What will a Trump presidency mean for climate change reform?

16 November 2016   
What will a Trump presidency mean for climate change reform?

Quite famously, Donald Trump tweeted four years ago that “the concept of global warming was created by and for the Chinese in order to make U.S. manufacturing non-competitive.” The global scientific community knows, for a fact, that global warming is real, caused by anthropogenic causes, and NOT a hoax contrived by the Chinese government with a malicious financial intent. Despite this scientific consensus, however, President-elect Trump is still skeptical that climate change is real and caused by human activity. His egregiously false claims in the past resurfaced along the campaign trail.

As a presidential candidate, Trump pledged to undo most of the climate change reform undertaken by the Obama administration. Perhaps most important of these changes would be a Trump administration’s willingness to not enforce the Paris Climate Agreement, which became international law just four days before Trump was elected. Throughout the campaign, Trump promised to entirely do away with the plan or toss it from the books altogether. While he does not have the authority to do that, he can certainly circumvent many of the agreement’s provisions. As individual nations have the capacity to set their own standards in accordance with the agreement, Trump could very well remove the U.S. from the forefront of this movement in the name of preserving business interests. According to CNN, “U.S. reversal would likely also cause other major carbon emitting nations, like China or India, to at least slow their own efforts.” Trump pledged his support for industrial workers across the country when he was campaigning, and it is inevitable that he will ignore climate change reform in favor of those constituents’ economic interests.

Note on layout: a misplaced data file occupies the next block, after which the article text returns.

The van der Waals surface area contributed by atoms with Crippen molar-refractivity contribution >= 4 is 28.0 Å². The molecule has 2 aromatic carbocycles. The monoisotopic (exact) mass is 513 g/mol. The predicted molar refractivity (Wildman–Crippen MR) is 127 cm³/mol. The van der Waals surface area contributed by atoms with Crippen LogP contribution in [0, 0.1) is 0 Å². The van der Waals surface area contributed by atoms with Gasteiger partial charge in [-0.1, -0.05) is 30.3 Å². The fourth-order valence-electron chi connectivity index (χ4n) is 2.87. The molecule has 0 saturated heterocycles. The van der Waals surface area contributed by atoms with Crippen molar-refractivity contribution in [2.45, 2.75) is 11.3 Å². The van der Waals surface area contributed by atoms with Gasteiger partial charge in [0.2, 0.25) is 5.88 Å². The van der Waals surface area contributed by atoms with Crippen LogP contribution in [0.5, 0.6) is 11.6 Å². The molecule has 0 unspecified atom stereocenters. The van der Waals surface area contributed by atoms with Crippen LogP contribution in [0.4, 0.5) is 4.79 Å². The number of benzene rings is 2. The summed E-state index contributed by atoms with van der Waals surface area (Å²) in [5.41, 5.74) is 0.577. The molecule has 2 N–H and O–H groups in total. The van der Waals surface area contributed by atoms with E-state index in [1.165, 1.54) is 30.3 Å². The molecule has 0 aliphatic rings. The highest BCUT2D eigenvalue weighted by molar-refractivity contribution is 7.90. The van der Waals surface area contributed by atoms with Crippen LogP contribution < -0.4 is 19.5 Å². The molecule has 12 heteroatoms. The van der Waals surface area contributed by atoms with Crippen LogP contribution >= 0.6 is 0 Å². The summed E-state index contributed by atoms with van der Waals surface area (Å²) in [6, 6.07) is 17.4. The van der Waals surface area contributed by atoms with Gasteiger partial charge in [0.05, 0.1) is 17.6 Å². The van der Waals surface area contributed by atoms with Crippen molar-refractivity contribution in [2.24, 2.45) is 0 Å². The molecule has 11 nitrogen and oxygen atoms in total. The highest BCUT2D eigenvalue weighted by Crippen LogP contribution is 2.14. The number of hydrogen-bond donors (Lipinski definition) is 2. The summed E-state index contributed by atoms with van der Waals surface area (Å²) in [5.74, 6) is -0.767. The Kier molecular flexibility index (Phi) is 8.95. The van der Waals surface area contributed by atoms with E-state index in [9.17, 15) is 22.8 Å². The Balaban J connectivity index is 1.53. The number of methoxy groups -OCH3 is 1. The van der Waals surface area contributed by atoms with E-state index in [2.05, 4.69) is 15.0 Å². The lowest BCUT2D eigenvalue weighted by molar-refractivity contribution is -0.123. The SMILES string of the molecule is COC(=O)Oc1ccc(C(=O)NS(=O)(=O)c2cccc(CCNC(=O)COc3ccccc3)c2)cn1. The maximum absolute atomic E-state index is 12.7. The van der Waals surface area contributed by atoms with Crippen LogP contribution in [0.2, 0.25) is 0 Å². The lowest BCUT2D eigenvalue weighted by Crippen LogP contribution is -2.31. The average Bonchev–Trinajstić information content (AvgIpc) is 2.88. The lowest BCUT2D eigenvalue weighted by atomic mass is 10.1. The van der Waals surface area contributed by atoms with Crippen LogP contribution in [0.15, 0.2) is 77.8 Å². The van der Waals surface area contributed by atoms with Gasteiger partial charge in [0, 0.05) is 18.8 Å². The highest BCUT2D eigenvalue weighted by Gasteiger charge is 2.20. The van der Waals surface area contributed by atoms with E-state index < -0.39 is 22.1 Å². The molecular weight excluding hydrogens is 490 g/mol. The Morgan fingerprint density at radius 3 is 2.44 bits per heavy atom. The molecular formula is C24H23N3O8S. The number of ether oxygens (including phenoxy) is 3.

In addition to the Paris Agreement, Trump could also undo Obama’s Clean Power Plan. The plan effectively upholds the U.S. commitment to the aforementioned Paris agreement. The plan, which will reduce domestic greenhouse gas emissions by 32% by 2030, is viewed by Trump and his allies as an unnecessary job-killer. "This Obama-Clinton directive will shut down most, if not all, coal-powered electricity plants in America," Trump said. “They're shutting down all over the country."

Perhaps the scariest potential item rests in Trump’s latest appointment. He has installed Myron Ebell as the head of the EPA transition team. Ebell, not a scientist, is one of the most vocal climate change deniers. Activists, for context, refer to Ebell as a climate criminal for his claims that climate change is phony and a mere “pretext for expanding government.”

What do you think about these three items? How will climate change reform be affected under a Trump administration?